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This image explains how the Earth's shadow causes a lunar eclipse. Notice the difference between the umbra and the penumbra.
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Lunar Eclipses

Lunar eclipses are special events that only occur when certain conditions are met. First and foremost, the Moon must be in full phase. Secondly, the Sun, Earth and Moon must be in a perfectly straight line. If both of these are met, then the Earth's shadow can block the Sun's light from hitting the Moon.

The only time these three objects are in a straight line is when the Sun and Moon are in the line of nodes. This line is the intersection of two planes: the Earth's orbit and the Moon's orbit. The best way to explain this is to use your hands. Take your right hand and hold it flat and level. This will represent the Earth's orbit, because it moves around in a circle in this plane.

Now, place your flat, left hand next to your right, and tilt your fingers up and your palm down. This represents the Moon's orbit, because it's orbit is slightly tilted compared to the Earth's. Now, notice the line where your two hands cross. This is the line of nodes!

There are three types of lunar eclipses. Which one we will see depends on the alignment of the three celestial objects. But first, you need to know that the Earth's shadow is broken up into two parts. The umbra is the darker part of the shadow, where no part of the Sun can been seen. The penumbra is lighter than the umbra, because part of the Sun can be seen.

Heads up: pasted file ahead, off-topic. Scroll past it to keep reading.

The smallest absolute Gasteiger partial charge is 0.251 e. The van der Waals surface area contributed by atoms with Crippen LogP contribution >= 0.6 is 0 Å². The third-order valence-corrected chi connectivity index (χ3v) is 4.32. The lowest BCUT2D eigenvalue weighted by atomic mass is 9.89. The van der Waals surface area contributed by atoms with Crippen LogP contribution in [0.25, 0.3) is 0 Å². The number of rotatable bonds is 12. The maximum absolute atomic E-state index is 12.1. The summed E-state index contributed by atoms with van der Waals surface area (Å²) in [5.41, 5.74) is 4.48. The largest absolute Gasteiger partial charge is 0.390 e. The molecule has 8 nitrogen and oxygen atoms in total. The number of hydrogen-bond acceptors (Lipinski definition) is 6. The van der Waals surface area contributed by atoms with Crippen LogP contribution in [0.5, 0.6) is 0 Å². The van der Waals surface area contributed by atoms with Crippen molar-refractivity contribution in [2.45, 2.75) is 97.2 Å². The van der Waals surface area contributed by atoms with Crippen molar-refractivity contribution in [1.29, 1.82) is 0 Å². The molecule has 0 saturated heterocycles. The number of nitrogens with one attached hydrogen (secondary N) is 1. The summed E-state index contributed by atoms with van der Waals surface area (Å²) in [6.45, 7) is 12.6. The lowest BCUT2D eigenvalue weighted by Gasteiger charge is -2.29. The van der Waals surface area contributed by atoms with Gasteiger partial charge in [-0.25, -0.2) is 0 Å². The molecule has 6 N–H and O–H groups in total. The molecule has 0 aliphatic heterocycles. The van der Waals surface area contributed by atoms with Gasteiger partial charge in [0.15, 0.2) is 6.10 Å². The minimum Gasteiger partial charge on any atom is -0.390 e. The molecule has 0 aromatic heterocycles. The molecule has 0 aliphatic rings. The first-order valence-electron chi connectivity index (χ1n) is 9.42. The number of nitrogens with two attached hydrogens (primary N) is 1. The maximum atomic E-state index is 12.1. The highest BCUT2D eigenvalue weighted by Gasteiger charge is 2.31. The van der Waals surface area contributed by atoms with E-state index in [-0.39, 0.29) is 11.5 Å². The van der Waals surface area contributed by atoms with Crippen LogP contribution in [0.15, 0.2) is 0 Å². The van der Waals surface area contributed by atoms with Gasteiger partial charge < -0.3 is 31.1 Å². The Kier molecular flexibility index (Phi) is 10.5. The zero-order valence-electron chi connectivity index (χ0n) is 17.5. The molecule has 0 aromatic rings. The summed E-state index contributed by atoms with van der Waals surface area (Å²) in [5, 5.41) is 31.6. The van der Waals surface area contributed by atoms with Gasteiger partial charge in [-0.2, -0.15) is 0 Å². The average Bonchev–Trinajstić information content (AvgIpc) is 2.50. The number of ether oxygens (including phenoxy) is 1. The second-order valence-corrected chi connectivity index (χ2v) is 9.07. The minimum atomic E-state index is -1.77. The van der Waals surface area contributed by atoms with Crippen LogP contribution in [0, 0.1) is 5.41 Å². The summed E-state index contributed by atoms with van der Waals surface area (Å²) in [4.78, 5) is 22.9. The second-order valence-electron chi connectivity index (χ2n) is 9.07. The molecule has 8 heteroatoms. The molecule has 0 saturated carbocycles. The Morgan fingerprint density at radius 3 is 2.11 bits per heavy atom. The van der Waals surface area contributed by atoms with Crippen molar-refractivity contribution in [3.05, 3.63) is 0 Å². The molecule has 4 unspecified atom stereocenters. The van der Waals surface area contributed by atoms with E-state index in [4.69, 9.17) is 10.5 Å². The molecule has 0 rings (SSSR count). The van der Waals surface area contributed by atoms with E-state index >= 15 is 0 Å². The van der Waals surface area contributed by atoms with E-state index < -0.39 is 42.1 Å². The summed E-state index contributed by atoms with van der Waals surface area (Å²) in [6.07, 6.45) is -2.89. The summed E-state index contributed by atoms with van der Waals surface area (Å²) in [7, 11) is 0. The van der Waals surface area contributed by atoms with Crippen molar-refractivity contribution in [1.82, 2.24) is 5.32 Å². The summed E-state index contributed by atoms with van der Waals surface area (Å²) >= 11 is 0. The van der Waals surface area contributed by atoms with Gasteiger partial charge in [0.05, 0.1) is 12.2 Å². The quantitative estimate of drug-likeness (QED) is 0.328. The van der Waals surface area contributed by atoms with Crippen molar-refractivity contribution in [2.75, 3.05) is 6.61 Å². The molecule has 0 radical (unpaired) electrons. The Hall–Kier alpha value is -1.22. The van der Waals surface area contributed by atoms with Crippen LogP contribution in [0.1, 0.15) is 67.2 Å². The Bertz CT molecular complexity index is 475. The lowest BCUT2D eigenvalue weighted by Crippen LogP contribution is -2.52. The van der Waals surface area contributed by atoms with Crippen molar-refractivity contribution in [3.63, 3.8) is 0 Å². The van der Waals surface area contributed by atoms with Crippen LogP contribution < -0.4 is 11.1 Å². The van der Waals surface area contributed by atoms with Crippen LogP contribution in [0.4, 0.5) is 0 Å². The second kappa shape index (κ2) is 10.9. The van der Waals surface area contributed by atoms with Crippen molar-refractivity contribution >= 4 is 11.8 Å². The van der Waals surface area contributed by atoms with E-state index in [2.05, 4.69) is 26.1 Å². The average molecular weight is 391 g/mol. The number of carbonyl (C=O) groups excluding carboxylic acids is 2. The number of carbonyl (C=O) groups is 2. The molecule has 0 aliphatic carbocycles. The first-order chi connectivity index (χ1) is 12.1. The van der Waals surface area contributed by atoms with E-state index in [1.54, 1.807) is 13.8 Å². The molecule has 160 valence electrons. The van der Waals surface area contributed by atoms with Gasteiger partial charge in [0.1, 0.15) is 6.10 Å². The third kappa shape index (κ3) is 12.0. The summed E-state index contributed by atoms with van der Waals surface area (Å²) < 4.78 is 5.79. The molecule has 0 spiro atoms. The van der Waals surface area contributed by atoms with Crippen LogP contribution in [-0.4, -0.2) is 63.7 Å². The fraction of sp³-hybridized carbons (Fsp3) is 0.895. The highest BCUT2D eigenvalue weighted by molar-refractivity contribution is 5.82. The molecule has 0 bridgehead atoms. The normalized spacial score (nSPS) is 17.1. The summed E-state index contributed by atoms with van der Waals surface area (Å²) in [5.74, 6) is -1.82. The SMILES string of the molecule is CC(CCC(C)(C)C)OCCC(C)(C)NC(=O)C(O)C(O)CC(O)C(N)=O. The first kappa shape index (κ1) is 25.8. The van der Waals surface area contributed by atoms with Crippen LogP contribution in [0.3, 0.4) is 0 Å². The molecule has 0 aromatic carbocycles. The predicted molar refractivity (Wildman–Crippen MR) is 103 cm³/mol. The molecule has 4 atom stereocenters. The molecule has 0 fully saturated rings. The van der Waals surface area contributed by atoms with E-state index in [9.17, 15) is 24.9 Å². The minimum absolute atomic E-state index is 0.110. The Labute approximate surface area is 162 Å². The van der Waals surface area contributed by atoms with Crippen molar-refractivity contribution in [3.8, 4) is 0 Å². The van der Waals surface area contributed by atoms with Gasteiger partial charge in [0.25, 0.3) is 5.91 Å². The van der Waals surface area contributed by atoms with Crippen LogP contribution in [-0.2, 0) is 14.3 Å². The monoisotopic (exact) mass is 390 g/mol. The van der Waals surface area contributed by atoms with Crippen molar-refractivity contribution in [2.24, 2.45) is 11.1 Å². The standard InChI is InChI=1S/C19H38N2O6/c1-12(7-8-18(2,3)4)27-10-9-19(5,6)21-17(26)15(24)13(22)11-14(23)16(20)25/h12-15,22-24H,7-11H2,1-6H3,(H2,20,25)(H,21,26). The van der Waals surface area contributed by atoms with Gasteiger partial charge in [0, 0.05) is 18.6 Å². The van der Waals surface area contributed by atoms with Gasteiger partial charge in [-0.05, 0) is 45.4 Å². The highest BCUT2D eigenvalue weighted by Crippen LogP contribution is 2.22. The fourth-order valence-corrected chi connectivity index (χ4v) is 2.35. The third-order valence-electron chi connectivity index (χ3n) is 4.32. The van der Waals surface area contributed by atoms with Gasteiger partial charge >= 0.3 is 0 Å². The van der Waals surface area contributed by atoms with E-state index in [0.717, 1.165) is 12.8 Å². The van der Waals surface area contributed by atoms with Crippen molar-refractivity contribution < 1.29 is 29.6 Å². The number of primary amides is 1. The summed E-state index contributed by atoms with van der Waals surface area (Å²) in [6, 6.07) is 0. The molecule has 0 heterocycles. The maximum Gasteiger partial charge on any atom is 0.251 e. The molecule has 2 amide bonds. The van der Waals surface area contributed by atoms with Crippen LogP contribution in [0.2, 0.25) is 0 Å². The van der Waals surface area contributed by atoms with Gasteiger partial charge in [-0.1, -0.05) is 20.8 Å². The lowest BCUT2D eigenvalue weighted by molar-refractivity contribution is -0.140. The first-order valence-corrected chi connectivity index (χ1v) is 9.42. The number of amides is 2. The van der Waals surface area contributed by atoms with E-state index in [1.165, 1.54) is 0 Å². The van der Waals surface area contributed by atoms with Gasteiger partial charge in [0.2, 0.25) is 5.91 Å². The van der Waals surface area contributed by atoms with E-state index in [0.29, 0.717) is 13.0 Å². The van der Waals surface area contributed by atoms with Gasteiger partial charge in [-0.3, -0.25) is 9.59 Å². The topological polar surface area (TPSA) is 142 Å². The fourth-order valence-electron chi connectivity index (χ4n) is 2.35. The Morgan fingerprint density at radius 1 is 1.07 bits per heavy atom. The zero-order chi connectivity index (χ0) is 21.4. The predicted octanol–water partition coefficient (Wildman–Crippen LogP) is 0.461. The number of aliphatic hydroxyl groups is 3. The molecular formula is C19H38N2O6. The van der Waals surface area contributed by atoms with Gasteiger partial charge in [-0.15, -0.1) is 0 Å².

So, when part of the Moon passes through the umbra, this is called a partial eclipse. When all of the Moon passes through the umbra, this is called a total eclipse. Finally, when the Moon only passes through the penumbra, this is called a penumbral eclipse.

Now that you know all about eclipses, you can step outside and enjoy the show! Remember that lunar eclipses are not dangerous to the eye, so you don't need protection to watch. Just find a nice, cozy spot and enjoy!

Last modified June 20, 2001 by Jennifer Bergman.

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Windows to the Universe, a project of the National Earth Science Teachers Association, is sponsored in part by the National Science Foundation and NASA, our Founding Partners (the American Geophysical Union and American Geosciences Institute) as well as through Institutional, Contributing, and Affiliate Partners, individual memberships and generous donors. Thank you for your support! NASA AGU AGI NSF